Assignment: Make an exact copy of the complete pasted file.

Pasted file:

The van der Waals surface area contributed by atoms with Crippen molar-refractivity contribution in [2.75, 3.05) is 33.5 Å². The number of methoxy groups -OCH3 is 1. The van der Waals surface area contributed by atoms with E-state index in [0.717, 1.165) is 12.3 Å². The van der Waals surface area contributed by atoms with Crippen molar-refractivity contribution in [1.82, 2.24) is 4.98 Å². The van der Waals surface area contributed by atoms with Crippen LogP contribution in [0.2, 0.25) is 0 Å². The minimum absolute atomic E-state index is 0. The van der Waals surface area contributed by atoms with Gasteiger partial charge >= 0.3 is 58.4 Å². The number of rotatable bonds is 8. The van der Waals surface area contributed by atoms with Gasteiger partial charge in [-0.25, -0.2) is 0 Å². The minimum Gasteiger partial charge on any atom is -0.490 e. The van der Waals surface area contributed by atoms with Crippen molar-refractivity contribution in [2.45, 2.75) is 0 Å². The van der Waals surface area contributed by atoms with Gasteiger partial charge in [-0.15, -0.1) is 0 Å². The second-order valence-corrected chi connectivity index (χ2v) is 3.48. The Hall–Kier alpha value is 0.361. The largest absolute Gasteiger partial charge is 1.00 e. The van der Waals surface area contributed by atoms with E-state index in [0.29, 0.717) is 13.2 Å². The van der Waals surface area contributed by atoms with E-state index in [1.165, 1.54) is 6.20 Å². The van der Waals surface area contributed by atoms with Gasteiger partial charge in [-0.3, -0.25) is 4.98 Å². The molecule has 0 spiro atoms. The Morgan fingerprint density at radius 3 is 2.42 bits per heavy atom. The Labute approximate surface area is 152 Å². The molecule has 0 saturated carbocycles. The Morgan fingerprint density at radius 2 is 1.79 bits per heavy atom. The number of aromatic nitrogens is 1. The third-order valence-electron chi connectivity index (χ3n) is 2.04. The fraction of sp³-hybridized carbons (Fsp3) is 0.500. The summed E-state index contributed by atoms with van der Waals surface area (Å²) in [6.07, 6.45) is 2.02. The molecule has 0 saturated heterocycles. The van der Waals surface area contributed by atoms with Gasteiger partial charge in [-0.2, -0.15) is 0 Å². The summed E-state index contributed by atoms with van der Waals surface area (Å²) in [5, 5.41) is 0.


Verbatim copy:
The van der Waals surface area contributed by atoms with Crippen molar-refractivity contribution in [2.75, 3.05) is 33.5 Å². The number of methoxy groups -OCH3 is 1. The van der Waals surface area contributed by atoms with E-state index in [0.717, 1.165) is 12.3 Å². The van der Waals surface area contributed by atoms with Crippen molar-refractivity contribution in [1.82, 2.24) is 4.98 Å². The van der Waals surface area contributed by atoms with Crippen LogP contribution in [0.2, 0.25) is 0 Å². The minimum absolute atomic E-state index is 0. The van der Waals surface area contributed by atoms with Gasteiger partial charge >= 0.3 is 58.4 Å². The number of rotatable bonds is 8. The van der Waals surface area contributed by atoms with Gasteiger partial charge in [-0.25, -0.2) is 0 Å². The minimum Gasteiger partial charge on any atom is -0.490 e. The van der Waals surface area contributed by atoms with Crippen molar-refractivity contribution in [2.45, 2.75) is 0 Å². The van der Waals surface area contributed by atoms with Gasteiger partial charge in [-0.15, -0.1) is 0 Å². The second-order valence-corrected chi connectivity index (χ2v) is 3.48. The Hall–Kier alpha value is 0.361. The largest absolute Gasteiger partial charge is 1.00 e. The van der Waals surface area contributed by atoms with E-state index in [0.29, 0.717) is 13.2 Å². The van der Waals surface area contributed by atoms with E-state index in [1.165, 1.54) is 6.20 Å². The van der Waals surface area contributed by atoms with Gasteiger partial charge in [-0.3, -0.25) is 4.98 Å². The molecule has 0 spiro atoms. The Morgan fingerprint density at radius 3 is 2.42 bits per heavy atom. The Labute approximate surface area is 152 Å². The molecule has 0 saturated carbocycles. The Morgan fingerprint density at radius 2 is 1.79 bits per heavy atom. The number of aromatic nitrogens is 1. The third-order valence-electron chi connectivity index (χ3n) is 2.04. The fraction of sp³-hybridized carbons (Fsp3) is 0.500. The summed E-state index contributed by atoms with van der Waals surface area (Å²) in [6.07, 6.45) is 2.02. The molecule has 0 saturated heterocycles. The van der Waals surface area contributed by atoms with Gasteiger partial charge in [-0.2, -0.15) is 0 Å². The summed E-state index contributed by atoms with van der Waals surface area (Å²) in [5, 5.41) is 0.